People have died from tobacco-related diseases since the opening of the first FCTC working group on 28 October 1999.
First Modern-day Global Public Health Treaty to Take Effect
Despite Years of Intense Industry Lobbying, Tobacco Treaty Becomes International Law Sunday, 27 February
Once Again Out of Step with International Community, US Has Not Ratified Landmark Agreement
GENEVA—Only 11 days after the Kyoto Protocol’s entry into force, the groundbreaking global tobacco treaty known as the Framework Convention on Tobacco Control (FCTC) will take effect on 27 February 2005. The treaty will change the way giant tobacco corporations operate around the world and set an international precedent for prioritizing public health over commercial interests. As the global community takes significant steps to protect people’s lives, public interest organizations are urging countries that have not yet ratified, including the US, to do so. To date, fifty-seven countries have ratified the global tobacco treaty. Many more ratifications are expected in coming months.
“This treaty will save millions of lives,” says Kathryn Mulvey, Executive Director of Corporate Accountability International (formerly Infact). “It demonstrates that working together, the nations of the world can protect people from irresponsible and dangerous corporate practices. Attempts by Philip Morris/Altria, British American Tobacco (BAT) and Japan Tobacco International (JTI) to prevent an effective treaty from entering into force have proved futile,” she adds.
While the Bush Administration signed the FCTC in May 2004, the US is notably absent from the list of countries that have ratified the treaty. Throughout the FCTC negotiating process, the US government consistently took positions that would dilute the treaty at the expense of people’s lives around the world. The US has a long history of signing but not ratifying international humanitarian agreements, such as the Convention on the Rights of the Child.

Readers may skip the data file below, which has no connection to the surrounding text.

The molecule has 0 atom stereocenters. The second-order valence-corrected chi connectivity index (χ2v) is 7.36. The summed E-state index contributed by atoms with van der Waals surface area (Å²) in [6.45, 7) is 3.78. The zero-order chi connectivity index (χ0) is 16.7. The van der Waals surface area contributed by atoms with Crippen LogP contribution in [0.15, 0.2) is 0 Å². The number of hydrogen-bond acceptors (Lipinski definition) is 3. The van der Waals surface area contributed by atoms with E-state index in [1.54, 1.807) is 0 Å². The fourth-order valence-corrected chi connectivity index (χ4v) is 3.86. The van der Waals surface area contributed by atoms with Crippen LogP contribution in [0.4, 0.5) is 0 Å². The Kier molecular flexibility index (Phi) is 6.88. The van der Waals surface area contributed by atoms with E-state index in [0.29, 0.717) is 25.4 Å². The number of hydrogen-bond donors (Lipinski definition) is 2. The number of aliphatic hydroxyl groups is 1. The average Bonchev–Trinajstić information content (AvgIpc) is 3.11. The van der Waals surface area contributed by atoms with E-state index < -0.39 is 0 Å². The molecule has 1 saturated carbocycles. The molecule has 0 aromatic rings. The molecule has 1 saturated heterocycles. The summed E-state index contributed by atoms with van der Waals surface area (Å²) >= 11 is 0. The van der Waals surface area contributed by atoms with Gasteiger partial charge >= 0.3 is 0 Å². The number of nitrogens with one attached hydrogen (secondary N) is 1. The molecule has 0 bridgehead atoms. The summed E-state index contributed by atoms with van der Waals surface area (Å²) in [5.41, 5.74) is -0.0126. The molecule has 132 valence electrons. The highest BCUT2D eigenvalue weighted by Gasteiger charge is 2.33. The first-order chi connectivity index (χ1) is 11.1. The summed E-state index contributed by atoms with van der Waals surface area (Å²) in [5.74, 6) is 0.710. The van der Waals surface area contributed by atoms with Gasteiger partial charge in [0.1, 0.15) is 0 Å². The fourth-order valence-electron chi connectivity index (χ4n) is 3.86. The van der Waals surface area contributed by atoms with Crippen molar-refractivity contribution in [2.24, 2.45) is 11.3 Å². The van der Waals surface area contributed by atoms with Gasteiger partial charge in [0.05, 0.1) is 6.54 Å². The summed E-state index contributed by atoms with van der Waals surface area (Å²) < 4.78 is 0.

“February 2005 is a landmark month for international cooperation on critical issues of protecting people and our natural resources, and the US is missing the boat. As both the global tobacco treaty and the Kyoto Protocol take effect with the US on the sidelines, we are calling on our government to join with the global community in prioritizing people’s lives over the profits of giant corporations,” says Mulvey.
Throughout the negotiations, countries of Africa, Southeast Asia, the Middle East, and the Pacific and Caribbean Islands united to make the treaty a reality. The FCTC, initiated by the World Health Organization, bans tobacco advertising, promotion and sponsorship, and protects public health policy from tobacco industry interference. It also sets precedents for international regulation of other industries that threaten health, the environment and human rights.
“This is a historic moment in the movement challenging irresponsible and dangerous corporate actions around the world. Now that this global treaty has become international law, it is no longer business as usual for Big Tobacco. With millions of lives at stake, we urge countries that have not yet ratified to do so without delay, particularly those that took the lead during treaty negotiations,” says Akinbode Oluwafemi of Environmental Rights Action, Nigeria.
Throughout the treaty process, the Network for Accountability of Tobacco Transnationals (NATT) and other NGOs encouraged, prodded and pressured countries to stand firm in the face of Big Tobacco’s enormous political and economic clout. Relying on organizing techniques including International Weeks of Resistance to Tobacco Transnationals, Marlboro Man Awards, and the release of a number of reports, NATT has played a key role in exposing and challenging the attempts of giant tobacco corporations and their political allies in wealthy countries to derail the FCTC. As the treaty takes effect, NATT will continue to watchdog the tobacco industry’s interference and support countries in ratifying and implementing the treaty.
Tobacco corporations like Philip Morris/Altria, BAT and JTI continue to use dirty tricks to try to derail the treaty. The Consumer Information Network, a NATT member in Kenya, recently helped expose BAT’s sponsorship of a beach holiday for members of Parliament. BAT lobbied the parliamentarians to water down key provisions of the Tobacco Control Bill currently under consideration in Kenya, which has ratified the FCTC. Countries like Kenya and must be vigilant in protecting their health policies from tobacco industry interference, in accordance with the treaty’s obligations.
The 57 countries that have ratified the FCTC are: Armenia, Australia, Bangladesh, Bhutan, Botswana, Brunei Darussalam, Canada, Cook Islands, Denmark, Fiji, Finland, France, Germany, Ghana, Honduras, Hungary, Iceland, India, Japan, Jordan, Kenya, Latvia, Lesotho, Lithuania, Madagascar, Maldives, Malta, Marshall Islands, Mauritius, Mexico, Mongolia, Myanmar, Nauru, Netherlands, New Zealand, Norway, Pakistan, Palau, Panama, Peru, Qatar, San Marino, Senegal, Seychelles, Singapore, Slovakia, Solomon Islands, Spain, Sri Lanka, Syria, Thailand, Timor-Leste, Trinidad and Tobago, Turkey, the United Kingdom, Uruguay and Viet Nam.